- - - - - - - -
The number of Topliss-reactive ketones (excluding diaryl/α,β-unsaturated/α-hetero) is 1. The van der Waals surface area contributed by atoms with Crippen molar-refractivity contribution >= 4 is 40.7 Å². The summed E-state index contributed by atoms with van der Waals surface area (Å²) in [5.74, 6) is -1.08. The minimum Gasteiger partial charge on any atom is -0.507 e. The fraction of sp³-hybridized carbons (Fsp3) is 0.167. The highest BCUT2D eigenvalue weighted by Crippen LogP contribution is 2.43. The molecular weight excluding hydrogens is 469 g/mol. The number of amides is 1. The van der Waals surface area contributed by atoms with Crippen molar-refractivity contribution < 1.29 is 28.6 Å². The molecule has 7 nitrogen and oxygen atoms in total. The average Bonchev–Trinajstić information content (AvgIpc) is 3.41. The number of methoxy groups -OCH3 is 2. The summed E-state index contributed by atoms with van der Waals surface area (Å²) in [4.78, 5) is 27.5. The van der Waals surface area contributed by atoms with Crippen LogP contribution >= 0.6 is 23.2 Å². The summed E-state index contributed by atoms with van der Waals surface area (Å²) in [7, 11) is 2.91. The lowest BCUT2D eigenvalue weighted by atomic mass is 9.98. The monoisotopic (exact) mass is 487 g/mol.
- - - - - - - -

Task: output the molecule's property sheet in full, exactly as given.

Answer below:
The number of Topliss-reactive ketones (excluding diaryl/α,β-unsaturated/α-hetero) is 1. The van der Waals surface area contributed by atoms with Crippen molar-refractivity contribution >= 4 is 40.7 Å². The summed E-state index contributed by atoms with van der Waals surface area (Å²) in [5.74, 6) is -1.08. The minimum Gasteiger partial charge on any atom is -0.507 e. The fraction of sp³-hybridized carbons (Fsp3) is 0.167. The highest BCUT2D eigenvalue weighted by Crippen LogP contribution is 2.43. The molecular weight excluding hydrogens is 469 g/mol. The number of amides is 1. The van der Waals surface area contributed by atoms with Crippen molar-refractivity contribution < 1.29 is 28.6 Å². The molecule has 7 nitrogen and oxygen atoms in total. The average Bonchev–Trinajstić information content (AvgIpc) is 3.41. The number of methoxy groups -OCH3 is 2. The summed E-state index contributed by atoms with van der Waals surface area (Å²) in [4.78, 5) is 27.5. The van der Waals surface area contributed by atoms with Crippen LogP contribution >= 0.6 is 23.2 Å². The summed E-state index contributed by atoms with van der Waals surface area (Å²) in [7, 11) is 2.91. The lowest BCUT2D eigenvalue weighted by atomic mass is 9.98. The monoisotopic (exact) mass is 487 g/mol.